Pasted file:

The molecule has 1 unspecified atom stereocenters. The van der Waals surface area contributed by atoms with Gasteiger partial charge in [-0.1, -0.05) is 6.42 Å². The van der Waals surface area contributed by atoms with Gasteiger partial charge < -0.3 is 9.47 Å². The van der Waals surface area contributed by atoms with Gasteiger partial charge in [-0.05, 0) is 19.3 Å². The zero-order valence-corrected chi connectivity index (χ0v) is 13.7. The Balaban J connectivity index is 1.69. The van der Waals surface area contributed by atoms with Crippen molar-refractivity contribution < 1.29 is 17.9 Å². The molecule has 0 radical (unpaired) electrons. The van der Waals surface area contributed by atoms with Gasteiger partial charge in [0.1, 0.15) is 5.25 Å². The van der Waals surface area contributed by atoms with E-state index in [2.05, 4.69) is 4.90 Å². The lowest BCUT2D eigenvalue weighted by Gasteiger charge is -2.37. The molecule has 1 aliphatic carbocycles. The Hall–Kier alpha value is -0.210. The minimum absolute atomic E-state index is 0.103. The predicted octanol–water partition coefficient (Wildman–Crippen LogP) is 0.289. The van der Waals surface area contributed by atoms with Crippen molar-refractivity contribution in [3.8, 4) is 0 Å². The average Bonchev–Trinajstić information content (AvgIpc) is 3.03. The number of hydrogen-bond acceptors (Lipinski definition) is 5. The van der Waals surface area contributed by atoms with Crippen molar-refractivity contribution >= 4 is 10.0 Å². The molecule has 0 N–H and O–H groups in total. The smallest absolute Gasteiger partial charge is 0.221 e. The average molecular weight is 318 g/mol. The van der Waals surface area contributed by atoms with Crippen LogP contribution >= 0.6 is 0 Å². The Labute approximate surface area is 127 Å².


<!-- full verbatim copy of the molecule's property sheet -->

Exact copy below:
The molecule has 1 unspecified atom stereocenters. The van der Waals surface area contributed by atoms with Gasteiger partial charge in [-0.1, -0.05) is 6.42 Å². The van der Waals surface area contributed by atoms with Gasteiger partial charge < -0.3 is 9.47 Å². The van der Waals surface area contributed by atoms with Gasteiger partial charge in [-0.05, 0) is 19.3 Å². The zero-order valence-corrected chi connectivity index (χ0v) is 13.7. The Balaban J connectivity index is 1.69. The van der Waals surface area contributed by atoms with Crippen molar-refractivity contribution < 1.29 is 17.9 Å². The molecule has 0 radical (unpaired) electrons. The van der Waals surface area contributed by atoms with Gasteiger partial charge in [0.1, 0.15) is 5.25 Å². The van der Waals surface area contributed by atoms with E-state index in [2.05, 4.69) is 4.90 Å². The lowest BCUT2D eigenvalue weighted by Gasteiger charge is -2.37. The molecule has 1 aliphatic carbocycles. The Hall–Kier alpha value is -0.210. The minimum absolute atomic E-state index is 0.103. The predicted octanol–water partition coefficient (Wildman–Crippen LogP) is 0.289. The van der Waals surface area contributed by atoms with Crippen molar-refractivity contribution in [3.8, 4) is 0 Å². The average Bonchev–Trinajstić information content (AvgIpc) is 3.03. The number of hydrogen-bond acceptors (Lipinski definition) is 5. The van der Waals surface area contributed by atoms with Crippen molar-refractivity contribution >= 4 is 10.0 Å². The molecule has 0 N–H and O–H groups in total. The smallest absolute Gasteiger partial charge is 0.221 e. The average molecular weight is 318 g/mol. The van der Waals surface area contributed by atoms with Crippen LogP contribution >= 0.6 is 0 Å². The Labute approximate surface area is 127 Å².